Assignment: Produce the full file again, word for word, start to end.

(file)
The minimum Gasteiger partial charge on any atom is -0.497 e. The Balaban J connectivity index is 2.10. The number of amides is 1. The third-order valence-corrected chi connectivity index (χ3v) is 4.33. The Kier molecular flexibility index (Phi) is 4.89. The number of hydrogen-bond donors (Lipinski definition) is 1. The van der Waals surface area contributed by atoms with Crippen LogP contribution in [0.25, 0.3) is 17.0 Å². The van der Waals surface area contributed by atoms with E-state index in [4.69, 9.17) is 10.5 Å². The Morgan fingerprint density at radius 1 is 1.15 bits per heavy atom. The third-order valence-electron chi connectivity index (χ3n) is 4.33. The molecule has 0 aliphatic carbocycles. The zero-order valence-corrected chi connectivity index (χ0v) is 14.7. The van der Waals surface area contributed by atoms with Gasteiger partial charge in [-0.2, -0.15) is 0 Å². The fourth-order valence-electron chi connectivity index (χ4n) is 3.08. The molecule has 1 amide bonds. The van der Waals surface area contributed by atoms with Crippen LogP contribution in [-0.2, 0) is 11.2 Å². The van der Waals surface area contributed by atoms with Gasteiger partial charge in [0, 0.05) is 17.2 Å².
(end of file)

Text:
The minimum Gasteiger partial charge on any atom is -0.497 e. The Balaban J connectivity index is 2.10. The number of amides is 1. The third-order valence-corrected chi connectivity index (χ3v) is 4.33. The Kier molecular flexibility index (Phi) is 4.89. The number of hydrogen-bond donors (Lipinski definition) is 1. The van der Waals surface area contributed by atoms with Crippen LogP contribution in [0.25, 0.3) is 17.0 Å². The van der Waals surface area contributed by atoms with E-state index in [4.69, 9.17) is 10.5 Å². The Morgan fingerprint density at radius 1 is 1.15 bits per heavy atom. The third-order valence-electron chi connectivity index (χ3n) is 4.33. The molecule has 0 aliphatic carbocycles. The zero-order valence-corrected chi connectivity index (χ0v) is 14.7. The van der Waals surface area contributed by atoms with Gasteiger partial charge in [-0.2, -0.15) is 0 Å². The fourth-order valence-electron chi connectivity index (χ4n) is 3.08. The molecule has 1 amide bonds. The van der Waals surface area contributed by atoms with Crippen LogP contribution in [-0.2, 0) is 11.2 Å². The van der Waals surface area contributed by atoms with Gasteiger partial charge in [0, 0.05) is 17.2 Å².